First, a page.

Hindus are upset at Hindu god Shiva themed slot gambling game titled “Shiva”, calling it highly inappropriate.
Developed by Merkur Division of Espelkamp (Germany) headquartered Gauselmann Group, “Shiva” slot gambling machine shows a blue four-armed Lord Shiva with dark red lips carrying damru in one hand. This five-reels and 50 win-lines gambling machine, besides Lord Shiva symbol (which substitutes all symbols) also shows symbols of cobra, Taj Mahal, monkey, etc. “Step into the realm of the god Shiva and experience an exciting adventure!”, website announcement says. It can be played live on various online casinos.
Hindu statesman Rajan Zed, in a statement in Nevada (USA) today, noted that Lord Shiva, who was highly revered in Hinduism, was meant to be worshipped in temples or home shrines and not for promoting gambling on slots for mercantile greed of an international company.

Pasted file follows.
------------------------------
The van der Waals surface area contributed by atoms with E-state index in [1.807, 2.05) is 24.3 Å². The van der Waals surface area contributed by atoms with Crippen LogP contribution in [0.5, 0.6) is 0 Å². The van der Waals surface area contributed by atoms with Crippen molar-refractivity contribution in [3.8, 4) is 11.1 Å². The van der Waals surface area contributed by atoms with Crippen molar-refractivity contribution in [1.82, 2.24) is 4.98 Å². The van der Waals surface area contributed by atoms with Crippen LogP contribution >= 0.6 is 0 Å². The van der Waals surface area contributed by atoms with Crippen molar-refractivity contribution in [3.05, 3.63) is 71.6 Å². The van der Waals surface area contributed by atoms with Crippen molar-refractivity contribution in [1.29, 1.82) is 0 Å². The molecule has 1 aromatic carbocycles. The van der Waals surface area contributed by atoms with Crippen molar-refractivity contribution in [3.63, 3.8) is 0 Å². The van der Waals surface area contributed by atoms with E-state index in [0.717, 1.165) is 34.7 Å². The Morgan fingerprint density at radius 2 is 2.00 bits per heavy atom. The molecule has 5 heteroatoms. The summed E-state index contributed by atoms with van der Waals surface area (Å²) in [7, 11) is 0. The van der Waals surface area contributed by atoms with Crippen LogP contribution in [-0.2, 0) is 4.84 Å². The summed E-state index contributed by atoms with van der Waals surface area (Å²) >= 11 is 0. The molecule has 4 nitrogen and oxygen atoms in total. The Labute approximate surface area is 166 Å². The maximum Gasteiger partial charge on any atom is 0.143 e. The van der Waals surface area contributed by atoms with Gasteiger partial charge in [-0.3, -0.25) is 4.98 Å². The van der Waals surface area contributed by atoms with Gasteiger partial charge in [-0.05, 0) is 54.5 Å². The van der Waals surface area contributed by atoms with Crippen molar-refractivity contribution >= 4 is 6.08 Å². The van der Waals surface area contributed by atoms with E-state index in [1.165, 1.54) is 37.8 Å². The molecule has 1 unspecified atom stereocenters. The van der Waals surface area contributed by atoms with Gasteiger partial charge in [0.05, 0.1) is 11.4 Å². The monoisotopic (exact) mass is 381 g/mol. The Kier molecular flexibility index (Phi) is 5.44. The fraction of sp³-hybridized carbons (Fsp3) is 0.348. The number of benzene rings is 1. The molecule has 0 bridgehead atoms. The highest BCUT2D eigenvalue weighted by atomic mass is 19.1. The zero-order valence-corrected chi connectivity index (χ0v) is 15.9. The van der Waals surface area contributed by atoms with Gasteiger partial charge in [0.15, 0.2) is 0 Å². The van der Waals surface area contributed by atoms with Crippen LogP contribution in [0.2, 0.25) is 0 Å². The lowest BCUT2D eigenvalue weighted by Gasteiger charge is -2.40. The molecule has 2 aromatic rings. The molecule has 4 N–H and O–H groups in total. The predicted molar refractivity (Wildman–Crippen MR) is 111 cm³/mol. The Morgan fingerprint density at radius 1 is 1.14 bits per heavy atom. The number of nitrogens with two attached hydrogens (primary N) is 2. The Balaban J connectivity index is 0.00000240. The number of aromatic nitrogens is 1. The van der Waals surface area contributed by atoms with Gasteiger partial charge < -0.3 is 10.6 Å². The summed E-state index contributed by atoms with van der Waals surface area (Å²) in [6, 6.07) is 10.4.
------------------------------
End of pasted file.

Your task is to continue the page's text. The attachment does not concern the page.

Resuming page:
Zed, who is President of Universal Society of Hinduism, urged Gauselmann AG and its chairman Paul Gauselmann to publicly apologize and immediately recall this slot game showing Hindu Lord Shiva. Inappropriate usage of Hindu deities or concepts for commercial or other agenda was not okay as it hurt the devotees, Zed pointed out.
Hinduism was the oldest and third largest religion of the world with about one billion adherents and a rich philosophical thought and it should not be taken lightly. Symbols of any faith, larger or smaller, should not be mishandled, Rajan Zed said.
In Hinduism, Lord Shiva, along with Lord Brahma and Lord Vishnu, forms the great triad of Hindu deities. Moksh (liberation) is the ultimate goal of Hinduism.
Globally active Gauselmann Group, launched in 1957, claims to be “world’s leading gaming companies” which reportedly did over €1.8 billion business in 2013. Merkur Gaming, whose tagline is “More than just a game”, has a large game selection and develops “cutting-edge casino machines” with presence in various countries of Europe; besides Mexico, Peru and Colombia.